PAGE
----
We are all familiar with Air Force One. And, while our new President Elect is no stranger to private jets, yachts, and the yachting lifestyle, did you know that in addition to the official presidential airplane and helicopter, there was once an “official” presidential yacht?
She was named the USS Sequoia, and she was used by Franklin Roosevelt, John F. Kennedy, and Richard Nixon, among other presidents, to host family, friends and dignitaries. However, the once luxurious and stately vessel dubbed “America’s most famous boat,” has been wallowing in disrepair in a Virginia shipyard for decades, and will require millions of dollars in repairs before she could be returned to her former grandeur and possibly set sail once again. In 2016, after a protracted court battle, the Sequoia was “sold” to an investment group for an “adjusted price of zero dollars.”
Court Rules in Favor of Former Owners of Presidential Yacht
The historic yacht was designed and built in 1925 by John Trumpy and the Mathis Yacht Building Company of Camden. The 104-foot, mahogany-hulled motor yacht could sleep six and accommodate 40 revelers for cocktails on the spacious aft-deck or 22 guests for a formal dinner in the salon. Trumpy yachts represented the pinnacle of seafaring luxury in their day and were sought out by titans of industry like DuPont, Chrysler, Firestone, and Dodge for their speed, range, and comfort.
According to USA Today, the Sequoia has changed hands several times in the years since President Carter had it sold at auction in 1977 for $286,000. It fell into disrepair before it was purchased and restored by its current owner, Gary Silversmith, a Washington lawyer and real estate developer. Silversmith said he paid $1.9 million in 2000, and sank millions into repairs. For a time, Silversmith offered the vessel for charters along the Potomac River until it was pulled for additional repairs.
Silversmith engaged with Washington D.C marine restoration company, FE Partners. Silversmith and FE Partners then fell into a legal dispute involving the cost of repairs, which party was responsible for maintenance and dockage fees while repair estimates where being worked out, and ultimately, who would own the vessel once she was completely restored. During the legal battles, the once magnificent vessel continued to rot in the Virgina shipyard. Marine experts testifying at the proceedings, estimated the cost of repairing the national landmark to seaworthy condition, ranged from $400,000 to upwards of $4 million if the hull needed to be significantly rebuilt.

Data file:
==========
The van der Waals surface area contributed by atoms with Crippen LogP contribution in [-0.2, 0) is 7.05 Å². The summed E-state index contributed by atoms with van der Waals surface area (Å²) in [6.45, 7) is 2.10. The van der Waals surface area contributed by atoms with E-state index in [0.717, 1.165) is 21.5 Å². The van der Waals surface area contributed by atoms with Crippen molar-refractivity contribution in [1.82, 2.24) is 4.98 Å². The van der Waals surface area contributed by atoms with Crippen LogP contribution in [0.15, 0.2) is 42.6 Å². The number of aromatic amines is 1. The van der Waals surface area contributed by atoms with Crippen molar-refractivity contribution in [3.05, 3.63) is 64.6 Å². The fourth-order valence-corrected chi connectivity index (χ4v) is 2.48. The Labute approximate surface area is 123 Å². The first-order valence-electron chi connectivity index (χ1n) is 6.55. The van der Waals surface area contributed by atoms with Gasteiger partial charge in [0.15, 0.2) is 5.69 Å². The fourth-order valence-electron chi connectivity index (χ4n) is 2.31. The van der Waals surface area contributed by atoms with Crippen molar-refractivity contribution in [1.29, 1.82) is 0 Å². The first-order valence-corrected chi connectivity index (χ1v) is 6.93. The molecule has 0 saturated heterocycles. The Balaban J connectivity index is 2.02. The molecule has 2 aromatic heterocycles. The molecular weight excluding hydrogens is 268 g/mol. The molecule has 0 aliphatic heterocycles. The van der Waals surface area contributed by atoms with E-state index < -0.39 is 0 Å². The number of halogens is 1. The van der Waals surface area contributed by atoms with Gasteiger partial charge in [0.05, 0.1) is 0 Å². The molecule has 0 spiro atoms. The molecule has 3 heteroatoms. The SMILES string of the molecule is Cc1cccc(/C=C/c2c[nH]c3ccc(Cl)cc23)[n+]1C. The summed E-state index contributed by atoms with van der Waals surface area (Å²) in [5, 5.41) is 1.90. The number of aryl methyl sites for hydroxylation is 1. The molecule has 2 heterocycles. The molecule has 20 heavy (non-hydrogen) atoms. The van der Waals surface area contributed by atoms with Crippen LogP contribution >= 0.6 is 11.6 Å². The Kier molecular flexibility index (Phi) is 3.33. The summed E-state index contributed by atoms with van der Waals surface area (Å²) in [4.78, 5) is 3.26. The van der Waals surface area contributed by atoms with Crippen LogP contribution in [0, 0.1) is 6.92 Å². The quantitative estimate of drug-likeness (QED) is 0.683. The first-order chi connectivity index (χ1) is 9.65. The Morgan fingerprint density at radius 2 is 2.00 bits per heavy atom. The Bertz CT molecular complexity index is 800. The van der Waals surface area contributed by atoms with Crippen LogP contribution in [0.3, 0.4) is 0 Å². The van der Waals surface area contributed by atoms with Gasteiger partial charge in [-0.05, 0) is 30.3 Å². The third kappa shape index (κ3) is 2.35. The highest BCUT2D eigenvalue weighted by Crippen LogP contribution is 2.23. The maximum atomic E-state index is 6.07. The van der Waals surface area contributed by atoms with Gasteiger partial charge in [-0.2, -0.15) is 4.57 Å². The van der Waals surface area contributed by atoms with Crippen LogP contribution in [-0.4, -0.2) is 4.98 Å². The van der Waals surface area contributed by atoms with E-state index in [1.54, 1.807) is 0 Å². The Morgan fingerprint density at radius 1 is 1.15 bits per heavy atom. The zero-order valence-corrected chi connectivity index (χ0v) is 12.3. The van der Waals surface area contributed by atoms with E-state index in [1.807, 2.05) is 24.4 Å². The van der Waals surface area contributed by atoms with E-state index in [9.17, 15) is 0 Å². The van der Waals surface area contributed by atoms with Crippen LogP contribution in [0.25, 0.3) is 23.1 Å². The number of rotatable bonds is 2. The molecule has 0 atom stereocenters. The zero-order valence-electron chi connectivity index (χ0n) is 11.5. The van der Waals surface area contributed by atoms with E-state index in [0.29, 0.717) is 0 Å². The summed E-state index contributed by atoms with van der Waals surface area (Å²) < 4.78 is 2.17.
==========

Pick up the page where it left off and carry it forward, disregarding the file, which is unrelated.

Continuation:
The judge in the case, Vice Chancellor Sam Glasscock III, ruled that, “under the contracts, Silversmith was obligated to maintain the vessel such that it was safe, structurally sound and fully equipped for its intended use as a Potomac River cruise vessel.” He concluded that, subject to certain clauses in the contract, since Silversmith did not meet these obligations, FE Partners could take possession of the presidential yacht, owing nothing to Silversmith in exchange. “FE Partners is committed to restoring and preserving the Sequoia in cooperation with the U.S. Coast Guard so that future generations of Americans will be able to enjoy the storied past of this magnificent yacht,” said Richard Graf, general counsel of FE Partners.
Joining FE partners in their efforts to restore the Sequoia to her former glory, is the Washington, D.C. based Equator Capital Group and members of an undisclosed Indian family with “connections to the mining and shipping industry.”
Representatives of the joint venture said that they plan to move the yacht to McMillen Yachts in Newport, R.I. for repairs. This will be no small feat but Michael Cantor, managing partner at Equator Capital Group, is determined to see Sequoia sail again. He speculates that journey will require a specialized crane to remove the yacht from the marine railway to a boatyard staffed with at least 20 historically trained shipwrights who will need to source three specific types of wood for the keel, frame, and hull. The price tag for the restoration could ultimately reach into the millions of dollars, but to Cantor the cost and effort are worthwhile to preserve what he views as the most significant piece of American history in private hands.
Among significant events in the Sequoia’s history; Franklin Delano Roosevelt hosted Winston Churchill on her deck, JFK celebrated his last birthday on board, and Nixon spent a night in 1974 downing a bottle of whiskey at the ship’s piano before resigning from the presidency in the days that followed.
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Operating a motor yacht can be costly. You can reduce your expenses, and avoid costly repairs by keeping her well maintained. On Demand yachting from FYM can help. If you would like to learn more, or if you have any questions or comments about this blog post, do not hesitate to contact our Yacht Management specialists, or call us at (954) 900-9968.